The health effects of asbestos exposure have been known for over 2000 years. The ancient Greeks and Romans noted them in their texts. Asbestos is a KNOWN carcinogen. Asbestos exposure can take up to 40 years to manifest in diagnosis of asbestos related disease. Once diagnosed – asbestos related disease is 100% FATAL. It is for these reasons that the federal regulations were put in place, and it is for these reasons that the fines and/or jail time for ignoring the regulations are SEVERE.
Contrary to the belief of many: Asbestos was NOT banned in in the US in 1980 — it was REGULATED!
The government acknowledged its effects and prevalent existence in standing buildings and now regulates its removal and maintenance. Asbestos containing materials are counted as a component in over 3600 different products used in the US today – most are used in the construction industry – most are imported (from Canada & China primarily).
How asbestos is maintained, removed, transported and disposed of are the main thrust of the EPA and OSHA regulations that cover asbestos. While the EPA’s AHERA regulations cover any school from K – 12, the OSHA regulations refer to the EPA regulation to cover ANY employee that might be exposed to asbestos on the job, how the material is to be maintained and how and where it is disposed of – it also covers who can perform the maintenance and disposal as well as where and how it can be disposed.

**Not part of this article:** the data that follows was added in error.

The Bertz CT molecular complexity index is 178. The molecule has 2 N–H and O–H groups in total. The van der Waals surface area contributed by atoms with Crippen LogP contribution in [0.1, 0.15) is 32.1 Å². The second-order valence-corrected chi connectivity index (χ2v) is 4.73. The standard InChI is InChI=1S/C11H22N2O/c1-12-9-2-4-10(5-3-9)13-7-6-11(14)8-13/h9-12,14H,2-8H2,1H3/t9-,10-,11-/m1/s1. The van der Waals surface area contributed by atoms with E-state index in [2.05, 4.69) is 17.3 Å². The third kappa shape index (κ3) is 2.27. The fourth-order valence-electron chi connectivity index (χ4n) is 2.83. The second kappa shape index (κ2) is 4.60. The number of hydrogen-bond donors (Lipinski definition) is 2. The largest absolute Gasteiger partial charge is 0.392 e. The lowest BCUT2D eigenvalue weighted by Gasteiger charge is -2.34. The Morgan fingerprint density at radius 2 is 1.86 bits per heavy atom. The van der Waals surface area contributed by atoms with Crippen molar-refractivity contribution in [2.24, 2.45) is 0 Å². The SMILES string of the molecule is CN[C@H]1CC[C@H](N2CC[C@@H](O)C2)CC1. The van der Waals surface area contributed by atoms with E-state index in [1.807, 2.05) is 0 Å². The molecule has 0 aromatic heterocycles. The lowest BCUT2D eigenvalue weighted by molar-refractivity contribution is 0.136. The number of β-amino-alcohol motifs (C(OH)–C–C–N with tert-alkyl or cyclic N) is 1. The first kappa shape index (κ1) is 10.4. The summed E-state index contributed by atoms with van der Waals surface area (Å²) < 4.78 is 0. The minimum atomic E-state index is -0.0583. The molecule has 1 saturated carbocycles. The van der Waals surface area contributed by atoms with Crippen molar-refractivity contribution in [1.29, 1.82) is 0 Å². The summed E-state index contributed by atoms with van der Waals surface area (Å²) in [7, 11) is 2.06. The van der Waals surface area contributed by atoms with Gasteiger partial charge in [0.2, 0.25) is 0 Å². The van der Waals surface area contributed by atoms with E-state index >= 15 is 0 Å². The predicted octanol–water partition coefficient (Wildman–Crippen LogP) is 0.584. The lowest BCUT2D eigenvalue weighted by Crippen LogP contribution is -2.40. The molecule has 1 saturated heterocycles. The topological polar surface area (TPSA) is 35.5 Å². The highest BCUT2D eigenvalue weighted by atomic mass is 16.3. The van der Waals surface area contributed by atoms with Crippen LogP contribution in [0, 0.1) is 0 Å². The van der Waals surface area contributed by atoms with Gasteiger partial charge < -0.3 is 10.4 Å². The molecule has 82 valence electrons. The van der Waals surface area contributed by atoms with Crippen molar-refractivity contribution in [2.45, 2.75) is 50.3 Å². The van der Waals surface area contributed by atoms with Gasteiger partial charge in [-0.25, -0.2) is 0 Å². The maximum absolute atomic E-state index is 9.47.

This cross-referencing of regulations effectively means that any structure except a private single family home is covered under US asbestos regulations. Even a private home is covered if employees are present (this can be a hired contractor, plumber, etc.).
Where are today’s Asbestos Containing Materials (ACM)? There are many common sources – drywall “mud”, flooring tile, wall and ceiling textures, mastic for flooring and cove base, acoustical tiles – to name only a few. Some older insulations are ACM, as well as stuccos and roofing materials.
It takes an experienced individual to fully evaluate and locate asbestos in a structure. NO ONE can say for sure (without laboratory testing) that one product contains asbestos or doesn’t contain asbestos with a visual identification or “field” test. Individual asbestos fibers in building materials can only be detected through polarized light microscopy (PLM) or under a transmission electron microscope (TEM). The services of a fully trained and licensed consultant are the only way to properly identify, maintain and/or dispose of ACM according to federal regulations.
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